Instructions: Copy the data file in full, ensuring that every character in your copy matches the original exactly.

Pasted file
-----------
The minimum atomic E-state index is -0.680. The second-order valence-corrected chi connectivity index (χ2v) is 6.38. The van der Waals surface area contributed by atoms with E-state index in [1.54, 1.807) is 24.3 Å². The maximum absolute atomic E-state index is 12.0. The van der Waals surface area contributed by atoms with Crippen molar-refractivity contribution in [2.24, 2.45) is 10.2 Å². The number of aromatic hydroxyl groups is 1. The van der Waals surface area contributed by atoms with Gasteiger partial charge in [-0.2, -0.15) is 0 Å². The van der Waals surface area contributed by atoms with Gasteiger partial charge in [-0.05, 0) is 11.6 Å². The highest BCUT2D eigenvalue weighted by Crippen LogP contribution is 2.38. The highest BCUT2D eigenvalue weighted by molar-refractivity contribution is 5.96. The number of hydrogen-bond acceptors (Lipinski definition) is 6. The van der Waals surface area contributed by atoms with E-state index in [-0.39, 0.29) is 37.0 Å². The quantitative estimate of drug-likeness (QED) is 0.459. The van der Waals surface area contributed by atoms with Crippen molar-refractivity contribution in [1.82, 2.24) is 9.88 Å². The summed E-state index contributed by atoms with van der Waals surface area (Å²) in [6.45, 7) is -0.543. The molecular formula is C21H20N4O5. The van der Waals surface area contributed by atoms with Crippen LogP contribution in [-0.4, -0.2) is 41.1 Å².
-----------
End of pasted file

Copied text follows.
The minimum atomic E-state index is -0.680. The second-order valence-corrected chi connectivity index (χ2v) is 6.38. The van der Waals surface area contributed by atoms with E-state index in [1.54, 1.807) is 24.3 Å². The maximum absolute atomic E-state index is 12.0. The van der Waals surface area contributed by atoms with Crippen molar-refractivity contribution in [2.24, 2.45) is 10.2 Å². The number of aromatic hydroxyl groups is 1. The van der Waals surface area contributed by atoms with Gasteiger partial charge in [-0.2, -0.15) is 0 Å². The van der Waals surface area contributed by atoms with Gasteiger partial charge in [-0.05, 0) is 11.6 Å². The highest BCUT2D eigenvalue weighted by Crippen LogP contribution is 2.38. The highest BCUT2D eigenvalue weighted by molar-refractivity contribution is 5.96. The number of hydrogen-bond acceptors (Lipinski definition) is 6. The van der Waals surface area contributed by atoms with E-state index in [-0.39, 0.29) is 37.0 Å². The quantitative estimate of drug-likeness (QED) is 0.459. The van der Waals surface area contributed by atoms with Crippen molar-refractivity contribution in [1.82, 2.24) is 9.88 Å². The summed E-state index contributed by atoms with van der Waals surface area (Å²) in [6.45, 7) is -0.543. The molecular formula is C21H20N4O5. The van der Waals surface area contributed by atoms with Crippen LogP contribution in [-0.4, -0.2) is 41.1 Å².